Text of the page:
Earnings and investment tax forms will start showing up in your mailbox over the next three weeks. Don't just wince and put them in a pile. Take control and make next year better.
Here are a few things you can do to help smooth doing your taxes and 2015 tax law changes that might affect you.
The Protecting Americans from Tax Hikes (PATH) act passed in December 2015 extended or made permanent some personal tax deductions and credits. Provisions made permanent include the American Opportunity Tax Credit (similar to the Hope education credit), child tax credit for low income, state sales tax deduction, earned income tax credit qualifications, Qualified Charitable Distributions from IRAs and the ability to open ABLE accounts (tax advantaged accounts for disabled individuals) outside of your state. Allowable educational expenses, such as computers, were added to 529 accounts.
Other items were just extended through 2016, such as contributions of property for conservation, mortgage insurance premium deduction, home debt discharge removed from income, higher education and teacher expenses deduction and energy conservation project deduction. Some taxes were delayed such as the tax on expensive health plans until 2017.
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When doing your 2015 taxes, you can use these deductions and plan for 2016. For example, if you are older than 70 1/2 and would like to give directly from your IRA to charity without the distribution tax burden, you can now make plans knowing the provision is permanent.
Now is the time to start preparing for your 2015 tax filing. Start gathering all your deductions, including educational expenses, energy improvements, medical and insurance expenses, mortgage interest, property tax and sales tax information. Employment W2s and 1099 forms are mailed at the end of January and investment 1099s come out in mid-February. If you have a partnership investment, you may have to wait on K-1 forms until March. Make a list of W2s, 1099 and K-1 forms you expect to receive.
Check them off as they arrive and if they are late, contact the companies. Don't wait until the last minute to get everything together. Much of this information can be obtained online from your investment, bank and mortgage accounts, or loaded directly into tax preparation software. This makes data entry easier if you do your own taxes.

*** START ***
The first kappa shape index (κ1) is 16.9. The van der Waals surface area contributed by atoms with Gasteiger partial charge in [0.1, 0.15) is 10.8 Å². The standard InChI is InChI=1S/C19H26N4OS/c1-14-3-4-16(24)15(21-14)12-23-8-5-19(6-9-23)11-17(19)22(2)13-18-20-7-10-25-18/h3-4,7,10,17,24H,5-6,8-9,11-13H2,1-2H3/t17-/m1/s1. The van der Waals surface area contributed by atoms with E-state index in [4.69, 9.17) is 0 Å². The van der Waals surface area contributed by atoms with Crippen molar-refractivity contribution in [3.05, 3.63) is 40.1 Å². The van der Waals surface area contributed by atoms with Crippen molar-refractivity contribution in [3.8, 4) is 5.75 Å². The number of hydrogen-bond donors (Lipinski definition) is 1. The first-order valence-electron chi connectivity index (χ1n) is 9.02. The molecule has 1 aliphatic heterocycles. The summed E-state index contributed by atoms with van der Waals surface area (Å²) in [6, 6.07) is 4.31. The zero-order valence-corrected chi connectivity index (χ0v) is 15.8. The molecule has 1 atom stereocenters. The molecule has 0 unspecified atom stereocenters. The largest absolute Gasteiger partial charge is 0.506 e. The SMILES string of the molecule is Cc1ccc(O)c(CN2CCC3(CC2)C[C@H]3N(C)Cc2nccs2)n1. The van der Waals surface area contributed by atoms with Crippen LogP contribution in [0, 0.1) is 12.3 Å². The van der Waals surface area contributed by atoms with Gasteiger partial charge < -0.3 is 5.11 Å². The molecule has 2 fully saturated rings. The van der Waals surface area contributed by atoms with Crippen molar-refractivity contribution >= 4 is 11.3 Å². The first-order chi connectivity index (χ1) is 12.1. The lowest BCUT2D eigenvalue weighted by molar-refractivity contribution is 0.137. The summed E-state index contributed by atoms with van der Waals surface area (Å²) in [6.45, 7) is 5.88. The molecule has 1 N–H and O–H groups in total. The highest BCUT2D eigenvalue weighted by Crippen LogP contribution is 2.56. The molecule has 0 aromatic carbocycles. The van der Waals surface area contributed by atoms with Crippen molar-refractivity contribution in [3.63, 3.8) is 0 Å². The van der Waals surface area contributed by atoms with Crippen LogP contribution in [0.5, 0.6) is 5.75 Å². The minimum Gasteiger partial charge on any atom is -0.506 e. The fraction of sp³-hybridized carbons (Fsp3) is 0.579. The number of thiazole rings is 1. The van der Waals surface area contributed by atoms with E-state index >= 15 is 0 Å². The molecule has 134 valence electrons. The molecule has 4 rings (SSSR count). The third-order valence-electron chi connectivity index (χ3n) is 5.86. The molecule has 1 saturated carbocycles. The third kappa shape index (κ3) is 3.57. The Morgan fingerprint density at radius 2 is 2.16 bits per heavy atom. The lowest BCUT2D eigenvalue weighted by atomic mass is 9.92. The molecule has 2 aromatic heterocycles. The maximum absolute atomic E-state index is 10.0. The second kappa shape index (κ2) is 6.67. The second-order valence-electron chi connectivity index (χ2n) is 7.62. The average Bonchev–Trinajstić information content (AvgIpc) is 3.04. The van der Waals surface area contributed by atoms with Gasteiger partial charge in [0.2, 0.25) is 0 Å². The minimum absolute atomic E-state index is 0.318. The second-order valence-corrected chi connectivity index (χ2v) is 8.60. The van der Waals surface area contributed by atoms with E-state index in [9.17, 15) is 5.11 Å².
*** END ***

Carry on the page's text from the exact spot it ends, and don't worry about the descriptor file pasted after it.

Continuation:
Review your tax returns from last year to make sure you collect information that was needed last year. Check the tax changes to see if you qualify for any other deductions, credits or taxes and need additional items. Changes to investment tax and healthcare plan reporting requirements made in the last couple years have been areas where many taxpayers have filed incorrectly. High earners and those with investments have to file additional forms, and pay an additional tax. These provisions were put in two years ago and caused a lot of confusion. If you are not doing your taxes yourself or do not have a tax preparer, now is the time to find someone. Don't wait, as many preparers won't be able to help you when they have a full load of clients.
When you are finished, before you file away that copy of your tax form, spend a few minutes to see what it can tell you about your finances. Take time to review it yourself, or schedule time with your tax preparer or financial planner after April 15. You can quickly get an idea on how much you are spending, paying in taxes and saving for the future. Going over it in April will give you time to prepare for your 2016 taxes and reduce the end-of-year stress.
Even if you are retired, you may lower your Medicare insurance premiums by managing your investment and other income.
Preparing for and doing your taxes is not the most pleasurable activity. You can benefit now, reduce your taxes and stress in the future, by starting early and reviewing your 2015 filing. Get started now to make the most of your time and efforts.
Tom Roberts, president and financial planner with A New Approach Financial Planning in Lakewood Ranch, can be reached at 941-927-9590 or by email at Tom@ANewApproachFP.com.